ShareThis Page
Health

U.S. deaths from falls projected to rise as baby boomers age

| Tuesday, May 15, 2018, 3:24 p.m.
Pixabay

Watch where you step because the autumn of our lives is forecast to become much more slippery.

Researchers project the number of deaths of older Americans resulting from falls across the U.S. will increase to 59,000 in 2030 from 30,000 in 2016 and 18,000 in 2007, according to data from the U.S. Centers for Disease Control and Prevention.

That equates to 162 deaths a day — or almost seven deaths an hour — by 2030.

The segment of the U.S. population at 85 years and older is forecast to increase to 8.9 million by 2030, with risk factors including reduced activity, chronic conditions such as arthritis, the impact of prescription medications on mobility and changes in gait and balance, according to the CDC. More than 95 percent of hip fractures are caused by falling.

In 2015, the total medical costs for falls surpassed $50 billion.

TribLIVE commenting policy

You are solely responsible for your comments and by using TribLive.com you agree to our Terms of Service.

We moderate comments. Our goal is to provide substantive commentary for a general readership. By screening submissions, we provide a space where readers can share intelligent and informed commentary that enhances the quality of our news and information.

While most comments will be posted if they are on-topic and not abusive, moderating decisions are subjective. We will make them as carefully and consistently as we can. Because of the volume of reader comments, we cannot review individual moderation decisions with readers.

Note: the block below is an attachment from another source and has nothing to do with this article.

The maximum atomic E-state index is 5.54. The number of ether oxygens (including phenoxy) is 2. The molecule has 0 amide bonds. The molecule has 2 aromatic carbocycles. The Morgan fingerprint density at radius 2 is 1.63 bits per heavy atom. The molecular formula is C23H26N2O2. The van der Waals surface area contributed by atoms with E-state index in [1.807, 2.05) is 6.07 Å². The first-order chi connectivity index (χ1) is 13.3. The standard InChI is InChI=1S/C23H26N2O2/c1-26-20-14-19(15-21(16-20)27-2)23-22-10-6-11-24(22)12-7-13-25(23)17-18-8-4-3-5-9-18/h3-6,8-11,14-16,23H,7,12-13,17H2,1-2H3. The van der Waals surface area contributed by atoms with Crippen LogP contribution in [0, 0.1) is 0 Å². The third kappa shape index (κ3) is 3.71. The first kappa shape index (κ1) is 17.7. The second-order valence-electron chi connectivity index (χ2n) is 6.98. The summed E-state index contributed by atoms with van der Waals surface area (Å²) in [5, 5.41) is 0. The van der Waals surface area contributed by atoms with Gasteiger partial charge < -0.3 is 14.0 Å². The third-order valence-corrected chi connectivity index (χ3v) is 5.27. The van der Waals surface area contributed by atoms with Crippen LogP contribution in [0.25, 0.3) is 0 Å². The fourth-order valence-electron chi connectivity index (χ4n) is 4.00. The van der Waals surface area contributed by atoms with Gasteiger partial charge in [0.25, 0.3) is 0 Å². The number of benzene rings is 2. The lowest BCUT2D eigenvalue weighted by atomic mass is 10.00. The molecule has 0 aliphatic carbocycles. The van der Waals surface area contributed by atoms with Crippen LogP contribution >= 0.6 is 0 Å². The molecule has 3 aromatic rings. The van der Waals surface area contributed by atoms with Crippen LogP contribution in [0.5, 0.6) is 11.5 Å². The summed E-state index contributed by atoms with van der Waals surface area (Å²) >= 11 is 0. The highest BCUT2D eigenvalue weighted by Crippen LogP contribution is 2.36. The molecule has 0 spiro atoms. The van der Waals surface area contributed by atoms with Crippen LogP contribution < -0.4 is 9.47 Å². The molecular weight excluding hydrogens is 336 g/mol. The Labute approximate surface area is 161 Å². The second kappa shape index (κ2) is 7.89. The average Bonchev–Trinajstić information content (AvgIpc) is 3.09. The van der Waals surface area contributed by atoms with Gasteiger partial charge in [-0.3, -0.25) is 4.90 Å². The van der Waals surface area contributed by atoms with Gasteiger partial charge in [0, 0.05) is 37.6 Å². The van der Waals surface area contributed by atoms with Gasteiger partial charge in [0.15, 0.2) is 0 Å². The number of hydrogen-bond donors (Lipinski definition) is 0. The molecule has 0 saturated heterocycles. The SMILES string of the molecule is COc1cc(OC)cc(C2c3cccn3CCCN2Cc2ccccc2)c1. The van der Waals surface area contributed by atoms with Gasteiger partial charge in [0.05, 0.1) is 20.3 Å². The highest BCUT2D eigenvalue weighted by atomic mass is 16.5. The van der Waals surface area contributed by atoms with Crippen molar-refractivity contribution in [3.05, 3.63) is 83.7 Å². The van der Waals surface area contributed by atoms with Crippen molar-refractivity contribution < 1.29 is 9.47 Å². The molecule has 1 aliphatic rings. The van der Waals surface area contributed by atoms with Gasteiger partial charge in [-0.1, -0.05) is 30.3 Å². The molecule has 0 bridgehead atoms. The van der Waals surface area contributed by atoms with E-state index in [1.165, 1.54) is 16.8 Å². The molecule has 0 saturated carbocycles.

We value thoughtful comments representing a range of views that make their point quickly and politely. We make an effort to protect discussions from repeated comments either by the same reader or different readers

We follow the same standards for taste as the daily newspaper. A few things we won't tolerate: personal attacks, obscenity, vulgarity, profanity (including expletives and letters followed by dashes), commercial promotion, impersonations, incoherence, proselytizing and SHOUTING. Don't include URLs to Web sites.

We do not edit comments. They are either approved or deleted. We reserve the right to edit a comment that is quoted or excerpted in an article. In this case, we may fix spelling and punctuation.

We welcome strong opinions and criticism of our work, but we don't want comments to become bogged down with discussions of our policies and we will moderate accordingly.

We appreciate it when readers and people quoted in articles or blog posts point out errors of fact or emphasis and will investigate all assertions. But these suggestions should be sent via e-mail. To avoid distracting other readers, we won't publish comments that suggest a correction. Instead, corrections will be made in a blog post or in an article.

click me